Have you ever tried to get someone to do something he or she didn’t want to do? Did you try explaining all the mutual benefits, good reasons, rationale, win/win outcomes, and still get nowhere? Did it leave you wondering what went wrong?
The answer might lie in motivation.
One of my favorite ways to understand motivation is the six-segment model we used in Four Secrets to Liking Your Work. This model breaks down our reasons for action into simple areas like the drive to learn, the drive to help, the drive for positive experience, etc. You can read a full list in an article I wrote about matching your workplace goals to your own motivation.
What’s so fascinating to me about this is that our own motivation drives everything else we do. If you’re a person motivated by achieving results, for example, then when you were talking to that difficult-to-convince person, you were probably talking in terms of results.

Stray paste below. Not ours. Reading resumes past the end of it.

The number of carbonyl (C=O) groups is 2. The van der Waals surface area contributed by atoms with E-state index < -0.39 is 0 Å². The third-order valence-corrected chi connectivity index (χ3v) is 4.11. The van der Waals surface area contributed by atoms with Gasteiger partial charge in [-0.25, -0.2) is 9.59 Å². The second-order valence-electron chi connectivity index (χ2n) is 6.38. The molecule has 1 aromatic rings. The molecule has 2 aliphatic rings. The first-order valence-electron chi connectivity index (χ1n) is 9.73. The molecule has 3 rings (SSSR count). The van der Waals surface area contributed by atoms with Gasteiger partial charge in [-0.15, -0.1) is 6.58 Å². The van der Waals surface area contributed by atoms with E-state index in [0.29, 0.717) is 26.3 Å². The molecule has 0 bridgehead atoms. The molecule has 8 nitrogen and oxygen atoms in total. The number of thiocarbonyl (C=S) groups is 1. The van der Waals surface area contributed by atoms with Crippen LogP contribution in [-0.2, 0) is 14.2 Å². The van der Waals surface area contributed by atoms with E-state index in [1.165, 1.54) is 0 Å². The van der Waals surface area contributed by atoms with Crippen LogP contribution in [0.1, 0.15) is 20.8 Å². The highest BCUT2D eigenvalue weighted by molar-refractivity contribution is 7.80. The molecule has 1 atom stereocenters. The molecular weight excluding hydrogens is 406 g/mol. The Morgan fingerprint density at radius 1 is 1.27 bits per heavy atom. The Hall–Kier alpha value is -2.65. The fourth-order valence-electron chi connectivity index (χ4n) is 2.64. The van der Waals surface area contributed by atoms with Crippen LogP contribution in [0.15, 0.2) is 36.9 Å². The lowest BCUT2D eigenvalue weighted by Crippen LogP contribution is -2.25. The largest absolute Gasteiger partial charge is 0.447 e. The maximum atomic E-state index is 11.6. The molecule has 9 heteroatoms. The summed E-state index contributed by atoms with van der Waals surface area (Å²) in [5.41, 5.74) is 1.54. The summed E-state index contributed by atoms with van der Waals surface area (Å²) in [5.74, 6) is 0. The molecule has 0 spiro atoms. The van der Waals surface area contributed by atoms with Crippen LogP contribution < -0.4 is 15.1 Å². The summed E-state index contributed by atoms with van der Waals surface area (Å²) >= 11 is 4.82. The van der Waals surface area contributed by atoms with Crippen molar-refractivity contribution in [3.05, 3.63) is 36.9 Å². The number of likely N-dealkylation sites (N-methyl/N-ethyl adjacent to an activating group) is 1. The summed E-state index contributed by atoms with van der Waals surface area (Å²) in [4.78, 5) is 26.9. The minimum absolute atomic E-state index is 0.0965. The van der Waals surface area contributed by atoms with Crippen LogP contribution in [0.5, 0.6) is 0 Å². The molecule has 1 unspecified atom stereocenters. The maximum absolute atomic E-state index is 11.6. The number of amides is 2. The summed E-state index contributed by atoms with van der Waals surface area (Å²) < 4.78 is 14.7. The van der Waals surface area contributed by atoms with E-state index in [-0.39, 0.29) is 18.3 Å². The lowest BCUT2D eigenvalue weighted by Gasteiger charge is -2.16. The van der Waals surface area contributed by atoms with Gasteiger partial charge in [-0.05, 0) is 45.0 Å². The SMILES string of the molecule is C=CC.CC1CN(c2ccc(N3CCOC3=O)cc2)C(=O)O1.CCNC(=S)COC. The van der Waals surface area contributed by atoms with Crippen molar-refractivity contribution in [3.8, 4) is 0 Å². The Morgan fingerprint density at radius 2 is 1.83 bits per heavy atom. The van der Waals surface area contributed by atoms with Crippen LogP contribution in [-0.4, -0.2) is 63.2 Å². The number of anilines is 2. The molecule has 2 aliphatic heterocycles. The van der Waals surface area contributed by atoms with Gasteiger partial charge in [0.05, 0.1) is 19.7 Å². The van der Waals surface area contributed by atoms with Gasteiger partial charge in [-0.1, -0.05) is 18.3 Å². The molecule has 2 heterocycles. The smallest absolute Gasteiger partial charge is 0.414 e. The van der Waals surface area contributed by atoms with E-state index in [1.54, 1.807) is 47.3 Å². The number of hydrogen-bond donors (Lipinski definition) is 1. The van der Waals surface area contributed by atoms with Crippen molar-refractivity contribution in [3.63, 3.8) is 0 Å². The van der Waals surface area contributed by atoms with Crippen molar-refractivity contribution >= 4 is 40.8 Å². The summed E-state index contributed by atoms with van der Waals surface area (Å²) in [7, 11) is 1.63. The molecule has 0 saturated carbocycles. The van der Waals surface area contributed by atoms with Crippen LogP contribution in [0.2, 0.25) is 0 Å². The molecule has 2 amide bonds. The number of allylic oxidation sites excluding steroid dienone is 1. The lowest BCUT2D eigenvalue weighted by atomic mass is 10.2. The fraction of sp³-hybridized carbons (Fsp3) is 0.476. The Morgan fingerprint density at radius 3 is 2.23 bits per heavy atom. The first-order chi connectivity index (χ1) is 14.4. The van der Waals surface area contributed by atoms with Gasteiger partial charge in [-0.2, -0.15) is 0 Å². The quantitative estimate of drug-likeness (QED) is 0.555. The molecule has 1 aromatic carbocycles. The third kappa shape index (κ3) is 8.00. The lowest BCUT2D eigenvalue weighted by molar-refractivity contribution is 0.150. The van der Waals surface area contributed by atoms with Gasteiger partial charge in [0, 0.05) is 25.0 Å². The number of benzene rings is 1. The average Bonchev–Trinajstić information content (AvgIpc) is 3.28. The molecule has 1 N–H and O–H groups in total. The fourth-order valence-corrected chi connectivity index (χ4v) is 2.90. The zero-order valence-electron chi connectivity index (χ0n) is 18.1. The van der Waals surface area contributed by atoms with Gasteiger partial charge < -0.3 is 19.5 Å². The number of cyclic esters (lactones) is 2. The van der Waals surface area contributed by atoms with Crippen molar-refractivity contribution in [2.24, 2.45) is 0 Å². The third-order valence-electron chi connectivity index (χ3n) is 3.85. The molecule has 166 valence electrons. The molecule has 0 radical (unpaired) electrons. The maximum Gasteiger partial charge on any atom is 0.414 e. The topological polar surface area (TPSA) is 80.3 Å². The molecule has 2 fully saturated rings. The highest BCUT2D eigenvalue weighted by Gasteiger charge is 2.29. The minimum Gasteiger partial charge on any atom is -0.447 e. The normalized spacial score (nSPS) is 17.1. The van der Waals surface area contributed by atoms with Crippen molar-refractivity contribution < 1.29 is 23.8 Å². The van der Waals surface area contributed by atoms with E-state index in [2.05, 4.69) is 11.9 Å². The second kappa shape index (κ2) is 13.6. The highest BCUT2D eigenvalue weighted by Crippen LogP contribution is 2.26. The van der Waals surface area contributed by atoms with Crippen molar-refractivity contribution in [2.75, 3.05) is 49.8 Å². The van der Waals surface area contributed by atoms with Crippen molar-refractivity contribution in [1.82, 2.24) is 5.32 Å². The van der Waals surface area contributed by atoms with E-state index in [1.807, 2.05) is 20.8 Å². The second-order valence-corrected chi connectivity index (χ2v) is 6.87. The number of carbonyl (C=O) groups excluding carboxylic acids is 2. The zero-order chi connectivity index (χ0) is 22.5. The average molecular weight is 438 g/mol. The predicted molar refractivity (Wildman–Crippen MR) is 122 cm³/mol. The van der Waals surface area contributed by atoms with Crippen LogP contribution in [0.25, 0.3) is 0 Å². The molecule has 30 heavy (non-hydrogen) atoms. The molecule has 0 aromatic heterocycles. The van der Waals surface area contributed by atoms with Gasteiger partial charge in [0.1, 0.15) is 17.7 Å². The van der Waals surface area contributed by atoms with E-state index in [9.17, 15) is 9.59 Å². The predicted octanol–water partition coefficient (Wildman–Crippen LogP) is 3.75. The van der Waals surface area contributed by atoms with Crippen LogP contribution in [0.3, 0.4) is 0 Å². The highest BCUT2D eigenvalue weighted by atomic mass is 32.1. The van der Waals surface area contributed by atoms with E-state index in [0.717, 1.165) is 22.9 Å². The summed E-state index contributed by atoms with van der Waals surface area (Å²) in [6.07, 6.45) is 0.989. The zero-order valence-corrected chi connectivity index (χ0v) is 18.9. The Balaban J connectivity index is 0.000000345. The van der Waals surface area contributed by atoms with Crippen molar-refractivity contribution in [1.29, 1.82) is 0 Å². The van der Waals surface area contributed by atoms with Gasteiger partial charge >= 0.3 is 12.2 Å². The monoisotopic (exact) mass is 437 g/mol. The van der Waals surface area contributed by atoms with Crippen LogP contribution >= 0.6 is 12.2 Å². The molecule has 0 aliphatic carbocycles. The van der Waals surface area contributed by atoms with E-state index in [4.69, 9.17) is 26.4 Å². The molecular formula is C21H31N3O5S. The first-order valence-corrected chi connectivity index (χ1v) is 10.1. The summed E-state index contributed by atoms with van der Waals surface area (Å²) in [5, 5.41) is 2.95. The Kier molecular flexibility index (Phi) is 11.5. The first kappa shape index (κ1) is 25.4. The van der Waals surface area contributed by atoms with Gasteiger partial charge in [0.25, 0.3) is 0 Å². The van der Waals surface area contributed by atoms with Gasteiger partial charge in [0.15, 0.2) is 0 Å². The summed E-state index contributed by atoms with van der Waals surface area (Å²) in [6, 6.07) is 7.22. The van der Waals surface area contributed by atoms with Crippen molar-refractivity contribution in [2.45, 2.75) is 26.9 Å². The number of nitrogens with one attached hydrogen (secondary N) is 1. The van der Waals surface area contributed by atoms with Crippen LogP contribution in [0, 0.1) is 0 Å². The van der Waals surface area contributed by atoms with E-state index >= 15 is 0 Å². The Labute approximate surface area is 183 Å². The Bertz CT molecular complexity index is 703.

Which is great! …unless he or she is motivated more strongly by one of the other five factors.
Take a look at the article linked above; read the bulleted list of motivating factors, and see if you can figure out which factors were motivating your colleague that day – and which were motivating you.
If you can figure out how to frame benefits in terms of the other person’s motivational needs, the conversation is likely to be a lot easier.